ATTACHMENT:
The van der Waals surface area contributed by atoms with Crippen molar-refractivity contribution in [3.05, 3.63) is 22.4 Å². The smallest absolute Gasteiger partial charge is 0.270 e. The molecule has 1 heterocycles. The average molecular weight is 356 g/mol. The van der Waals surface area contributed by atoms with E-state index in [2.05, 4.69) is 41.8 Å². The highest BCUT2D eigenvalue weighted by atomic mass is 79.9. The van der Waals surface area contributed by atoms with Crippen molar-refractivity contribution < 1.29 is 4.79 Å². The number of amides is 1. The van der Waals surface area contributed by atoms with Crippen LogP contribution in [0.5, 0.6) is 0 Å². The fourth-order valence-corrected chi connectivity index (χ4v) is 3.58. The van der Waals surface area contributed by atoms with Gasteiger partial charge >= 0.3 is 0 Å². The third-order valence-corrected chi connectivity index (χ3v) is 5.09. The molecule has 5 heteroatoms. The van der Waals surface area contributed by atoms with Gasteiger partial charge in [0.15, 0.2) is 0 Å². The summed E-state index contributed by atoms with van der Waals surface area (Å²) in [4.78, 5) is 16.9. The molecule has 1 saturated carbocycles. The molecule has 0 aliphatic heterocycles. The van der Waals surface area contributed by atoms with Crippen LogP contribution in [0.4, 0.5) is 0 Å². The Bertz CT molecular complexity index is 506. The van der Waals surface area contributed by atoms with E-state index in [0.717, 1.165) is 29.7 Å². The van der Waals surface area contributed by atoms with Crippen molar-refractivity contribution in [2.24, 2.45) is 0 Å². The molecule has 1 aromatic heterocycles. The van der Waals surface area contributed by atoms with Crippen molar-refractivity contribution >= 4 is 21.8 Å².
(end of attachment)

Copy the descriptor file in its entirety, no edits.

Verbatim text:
The van der Waals surface area contributed by atoms with Crippen molar-refractivity contribution in [3.05, 3.63) is 22.4 Å². The smallest absolute Gasteiger partial charge is 0.270 e. The molecule has 1 heterocycles. The average molecular weight is 356 g/mol. The van der Waals surface area contributed by atoms with E-state index in [2.05, 4.69) is 41.8 Å². The highest BCUT2D eigenvalue weighted by atomic mass is 79.9. The van der Waals surface area contributed by atoms with Crippen molar-refractivity contribution < 1.29 is 4.79 Å². The number of amides is 1. The van der Waals surface area contributed by atoms with Crippen LogP contribution in [0.5, 0.6) is 0 Å². The fourth-order valence-corrected chi connectivity index (χ4v) is 3.58. The van der Waals surface area contributed by atoms with Gasteiger partial charge >= 0.3 is 0 Å². The third-order valence-corrected chi connectivity index (χ3v) is 5.09. The molecule has 5 heteroatoms. The van der Waals surface area contributed by atoms with Gasteiger partial charge in [0.15, 0.2) is 0 Å². The summed E-state index contributed by atoms with van der Waals surface area (Å²) in [4.78, 5) is 16.9. The molecule has 1 saturated carbocycles. The molecule has 0 aliphatic heterocycles. The van der Waals surface area contributed by atoms with Crippen LogP contribution in [0.4, 0.5) is 0 Å². The Bertz CT molecular complexity index is 506. The van der Waals surface area contributed by atoms with E-state index in [0.717, 1.165) is 29.7 Å². The van der Waals surface area contributed by atoms with Crippen molar-refractivity contribution in [2.24, 2.45) is 0 Å². The molecule has 1 aromatic heterocycles. The van der Waals surface area contributed by atoms with Crippen molar-refractivity contribution >= 4 is 21.8 Å².